Looney Labs Rabbits Mailing list Archive

RE: [Rabbits] Straw Poll: Wiki Attendance Frequency

  • From"Rick Castello" <rick@xxxxxxxx>
  • DateMon, 27 Aug 2007 14:48:48 -0700 (PDT)
On Mon, August 27, 2007 12:58 pm, David Artman wrote:
> Glad to hear from everyone; though sad to see it's mainly "nope, don't
> care"--I didn't expect that!

     To be honest, for me it isn't a "don't care", it's an "okay I looked,
     but didn't see anything that gave me the impression that it was new
     or of particularly compelling interest".

     This is not meant as a dig at all, just an honest answer to your

> Regarding this point:
>> From: "Christopher Hickman" <tophu@xxxxxxx>
>> ... The thing is with a wiki is just do it.  If the community
>> consensus is that it should be done a different way, then someone in said
>> community will do it.
> See, I don't think that's a strong way to manage our wiki at all. We're
> not wikipedia; we're a close community of friends and fans of the
> Looneys. Further, "someone in said community will do it [differently]"
> is nothing like a "consensus": rather, it's GUI-of-the-week management,
> where anyone and everyone might restructure the site navigation, main
> page, or scheduling techniques (or naming conventions or organizing
> principles or templates, etc, etc...).

     I agree with you.  Having spent quite a lot of time working on a
     comprehensive wiki for an open-source project in the past, I agree
     that there needs to be some sort of designated STRUCTURE as well as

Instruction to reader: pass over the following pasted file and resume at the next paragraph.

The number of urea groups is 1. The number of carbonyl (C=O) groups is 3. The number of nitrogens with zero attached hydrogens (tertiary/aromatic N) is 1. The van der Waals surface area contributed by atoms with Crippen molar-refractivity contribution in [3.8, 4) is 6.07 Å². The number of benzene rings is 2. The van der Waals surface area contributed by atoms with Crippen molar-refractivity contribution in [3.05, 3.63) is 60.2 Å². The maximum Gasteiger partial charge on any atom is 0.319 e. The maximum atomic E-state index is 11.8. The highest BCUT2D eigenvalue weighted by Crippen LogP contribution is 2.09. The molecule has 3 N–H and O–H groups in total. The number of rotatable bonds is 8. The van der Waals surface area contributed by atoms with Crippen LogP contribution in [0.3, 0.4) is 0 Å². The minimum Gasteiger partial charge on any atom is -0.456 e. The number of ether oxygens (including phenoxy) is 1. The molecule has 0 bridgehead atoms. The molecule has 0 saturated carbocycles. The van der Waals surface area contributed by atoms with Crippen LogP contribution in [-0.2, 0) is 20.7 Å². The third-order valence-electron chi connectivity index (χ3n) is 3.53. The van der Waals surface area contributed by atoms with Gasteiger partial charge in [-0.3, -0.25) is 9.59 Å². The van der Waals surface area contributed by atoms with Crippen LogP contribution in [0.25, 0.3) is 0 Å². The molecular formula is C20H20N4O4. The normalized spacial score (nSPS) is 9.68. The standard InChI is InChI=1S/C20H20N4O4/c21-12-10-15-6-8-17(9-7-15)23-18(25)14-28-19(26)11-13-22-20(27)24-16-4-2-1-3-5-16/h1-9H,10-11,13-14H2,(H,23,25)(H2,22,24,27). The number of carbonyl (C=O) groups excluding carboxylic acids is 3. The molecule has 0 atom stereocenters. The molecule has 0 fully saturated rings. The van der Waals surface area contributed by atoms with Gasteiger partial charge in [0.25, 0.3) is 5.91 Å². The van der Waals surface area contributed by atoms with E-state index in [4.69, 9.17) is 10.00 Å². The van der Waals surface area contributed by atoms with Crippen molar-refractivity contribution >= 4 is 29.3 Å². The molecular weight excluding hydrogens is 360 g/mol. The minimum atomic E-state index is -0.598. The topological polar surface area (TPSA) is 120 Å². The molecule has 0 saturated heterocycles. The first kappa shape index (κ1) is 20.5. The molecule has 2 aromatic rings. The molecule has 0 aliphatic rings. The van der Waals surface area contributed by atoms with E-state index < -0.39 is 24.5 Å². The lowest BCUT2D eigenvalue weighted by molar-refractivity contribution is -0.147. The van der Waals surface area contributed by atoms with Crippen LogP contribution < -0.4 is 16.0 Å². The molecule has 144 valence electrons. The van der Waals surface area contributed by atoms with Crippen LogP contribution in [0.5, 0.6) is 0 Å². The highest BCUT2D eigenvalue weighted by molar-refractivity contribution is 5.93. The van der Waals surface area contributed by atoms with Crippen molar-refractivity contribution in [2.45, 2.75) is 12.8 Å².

DIRECTION for the wiki.

     A wiki is, by nature, an organic sort of tool, which can lead to some
     great stuff getting added... but in my opinion and past experience,
     if it doesn't at least have some sort of easily evident organization,
     most people won't take the time to get in and do anything with it.

     In the past, the wikis I have seen that are the most successful at
     growing, encouraging contribution from others, and becoming a part of
     a thriving online community and knowledgebase all have:

     * One or two people with whom the ultimate responsibility lies for
       everyday decisions, but a group of admins/editors who help make
       larger decisions on direction, etc.

     * Clear and evident description of "What goes where?", "How can I
       contribute?", and "What this wiki is for"

     * A site design that relies on a handful of "sections" of the wiki,
       just like a regular website, making it easy to navigate and use

     The 2nd and third points are similar, but speak separately to users
     vs. contributors of the wiki, and it's important to keep BOTH in mind
     always... if the only users of the wiki are the editors, it's still
     a useful thing, but probably not helping as many people as it could.

     The first bit about having an admin/uberadmin set up may sound like
     it goes against a "free and easy" Looney sort of site, but even LL
     has places where final decision rests, and usually their last names
     match the name of the company.

     If you don't want to always be having argu^M^M^M^Mdiscussions about
     every little old thing, you have to give someone (or someones) the
     ability to just say, "we're going to do it this way - if it fails,
     we can change it later" or you'll end up stuck in "paralsyis by
     analysis" (clue: contains the word anal).

     Just my 3.14159 cents.